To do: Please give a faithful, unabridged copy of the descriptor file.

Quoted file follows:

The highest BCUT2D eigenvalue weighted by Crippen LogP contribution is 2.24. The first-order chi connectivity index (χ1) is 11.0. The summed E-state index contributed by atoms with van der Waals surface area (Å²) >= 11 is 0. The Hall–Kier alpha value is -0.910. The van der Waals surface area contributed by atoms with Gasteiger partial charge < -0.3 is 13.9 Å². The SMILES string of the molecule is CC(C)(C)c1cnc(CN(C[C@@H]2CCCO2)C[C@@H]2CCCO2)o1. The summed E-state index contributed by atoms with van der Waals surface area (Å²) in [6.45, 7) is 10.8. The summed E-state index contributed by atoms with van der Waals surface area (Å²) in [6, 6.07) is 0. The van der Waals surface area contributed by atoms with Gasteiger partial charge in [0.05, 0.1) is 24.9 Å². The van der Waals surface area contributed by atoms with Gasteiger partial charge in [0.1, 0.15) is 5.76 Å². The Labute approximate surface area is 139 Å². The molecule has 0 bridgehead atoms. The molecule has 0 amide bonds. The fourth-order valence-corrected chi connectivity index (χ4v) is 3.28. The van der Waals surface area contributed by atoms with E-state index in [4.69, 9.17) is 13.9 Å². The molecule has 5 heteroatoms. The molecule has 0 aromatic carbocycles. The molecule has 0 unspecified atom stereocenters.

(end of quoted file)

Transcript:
The highest BCUT2D eigenvalue weighted by Crippen LogP contribution is 2.24. The first-order chi connectivity index (χ1) is 11.0. The summed E-state index contributed by atoms with van der Waals surface area (Å²) >= 11 is 0. The Hall–Kier alpha value is -0.910. The van der Waals surface area contributed by atoms with Gasteiger partial charge < -0.3 is 13.9 Å². The SMILES string of the molecule is CC(C)(C)c1cnc(CN(C[C@@H]2CCCO2)C[C@@H]2CCCO2)o1. The summed E-state index contributed by atoms with van der Waals surface area (Å²) in [6.45, 7) is 10.8. The summed E-state index contributed by atoms with van der Waals surface area (Å²) in [6, 6.07) is 0. The van der Waals surface area contributed by atoms with Gasteiger partial charge in [0.05, 0.1) is 24.9 Å². The van der Waals surface area contributed by atoms with Gasteiger partial charge in [0.1, 0.15) is 5.76 Å². The Labute approximate surface area is 139 Å². The molecule has 0 bridgehead atoms. The molecule has 0 amide bonds. The fourth-order valence-corrected chi connectivity index (χ4v) is 3.28. The van der Waals surface area contributed by atoms with E-state index in [4.69, 9.17) is 13.9 Å². The molecule has 5 heteroatoms. The molecule has 0 aromatic carbocycles. The molecule has 0 unspecified atom stereocenters.